Date of Award

7-16-2015

Document Type

Dissertation

Degree Name

Doctor of Education (Ded)

Department

Educational and School Psychology

First Advisor

Timothy J. Runge, Ph.D.

Second Advisor

William F. Barker, Ph.D.

Third Advisor

Joseph F. Kovaleski, D.Ed.

Fourth Advisor

Lynanne Black, Ph.D.

Abstract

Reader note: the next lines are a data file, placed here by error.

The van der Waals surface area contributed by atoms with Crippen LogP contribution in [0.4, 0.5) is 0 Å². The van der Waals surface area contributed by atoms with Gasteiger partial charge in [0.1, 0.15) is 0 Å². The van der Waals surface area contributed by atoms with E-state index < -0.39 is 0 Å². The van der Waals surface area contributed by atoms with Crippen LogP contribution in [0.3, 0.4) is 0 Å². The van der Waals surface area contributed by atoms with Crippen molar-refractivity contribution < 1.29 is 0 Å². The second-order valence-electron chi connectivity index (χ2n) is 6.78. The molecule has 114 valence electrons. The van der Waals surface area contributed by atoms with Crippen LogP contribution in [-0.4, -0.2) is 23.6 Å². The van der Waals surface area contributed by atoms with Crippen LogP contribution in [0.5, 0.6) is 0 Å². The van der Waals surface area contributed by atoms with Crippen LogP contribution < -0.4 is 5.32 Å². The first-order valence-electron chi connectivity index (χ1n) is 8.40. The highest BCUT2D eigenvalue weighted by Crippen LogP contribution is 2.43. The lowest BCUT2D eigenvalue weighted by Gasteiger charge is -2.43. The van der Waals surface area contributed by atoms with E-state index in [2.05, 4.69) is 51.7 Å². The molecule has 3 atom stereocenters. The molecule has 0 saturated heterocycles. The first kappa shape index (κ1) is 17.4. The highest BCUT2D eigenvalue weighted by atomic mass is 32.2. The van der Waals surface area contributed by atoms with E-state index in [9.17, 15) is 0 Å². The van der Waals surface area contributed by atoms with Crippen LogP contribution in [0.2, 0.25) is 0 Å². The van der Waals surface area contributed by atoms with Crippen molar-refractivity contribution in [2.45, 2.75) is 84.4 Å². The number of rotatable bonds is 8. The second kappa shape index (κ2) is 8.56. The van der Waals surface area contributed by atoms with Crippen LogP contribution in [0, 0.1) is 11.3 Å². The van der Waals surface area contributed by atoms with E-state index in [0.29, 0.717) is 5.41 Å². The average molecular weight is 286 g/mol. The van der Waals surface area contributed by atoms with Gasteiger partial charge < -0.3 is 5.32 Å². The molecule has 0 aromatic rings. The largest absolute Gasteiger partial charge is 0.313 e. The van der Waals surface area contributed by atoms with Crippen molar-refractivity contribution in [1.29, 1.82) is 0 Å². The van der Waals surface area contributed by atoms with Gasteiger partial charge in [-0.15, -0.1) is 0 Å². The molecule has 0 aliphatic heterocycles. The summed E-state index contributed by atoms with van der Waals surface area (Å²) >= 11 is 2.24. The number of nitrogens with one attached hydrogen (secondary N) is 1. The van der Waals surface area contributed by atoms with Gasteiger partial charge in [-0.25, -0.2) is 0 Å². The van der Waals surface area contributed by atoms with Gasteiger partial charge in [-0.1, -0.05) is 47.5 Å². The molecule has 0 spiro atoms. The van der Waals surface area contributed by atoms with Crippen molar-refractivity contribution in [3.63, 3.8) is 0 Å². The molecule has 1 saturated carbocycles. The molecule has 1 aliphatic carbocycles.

Curriculum-based measurements for written expression (WE-CBM) are timed writing samples provided by students that can be scored for various aspects of writing, such as fluency or accuracy. This study addresses the problem that educators do not yet know how results from WE-CBM samples composed by hand compare to those composed by typing. In addition, it contributes to the limited research regarding the best methods of administering WE-CBM. This experimental design project compares two methods of producing text using WE-CBM metrics. Sixty-two fifth grade students composed two WE-CBM writing samples: one handwritten and one typed. These samples were scored for four of the most common outcome metrics using established WE-CBM procedures: total words written (TWW), correct writing sequences (CWS), percent of correct writing sequences (%CWS), and correct minus incorrect writing sequences (CIWS). In addition to method of producing text, examined variables included sex, keyboarding speed, and handwriting speed. Keyboarding and handwriting speed were measured by alphabet writing tasks and served as covariates. Pearson correlations were calculated to explore the relationships between all the variables. Analysis of variances with repeated measures (ANOVA-RM) and analysis of covariance with repeated measures (ANCOVA-RM) were conducted to determine if the method of producing text significantly affected student scores on the four WE-CBM metrics. Typing and handwriting speed were moderately correlated. Fluency measures had weak to moderate correlations with typed and handwritten WE-CBM metrics. Most handwritten metrics were weakly to strongly intercorrelated, and most typed metrics were moderately to strongly intercorrelated. Handwritten and typed counterparts of three metrics were weakly to moderately correlated. ANOVA-RM and ANCOVA-RM analyses indicated that students earned higher TWW and CWS scores when typing, but similar CIWS and %CWS scores. There were no sex differences or interaction effects. Teachers can use this information to design assessment to match instruction and use technology to facilitate the evaluation of student writing. Also, separate handwritten and typed norms will need to be created for some WE-CBM metrics, while typing fluency should continue to be valued as a necessary academic skill. This study should be replicated with different samples and different WE-CBM metrics.

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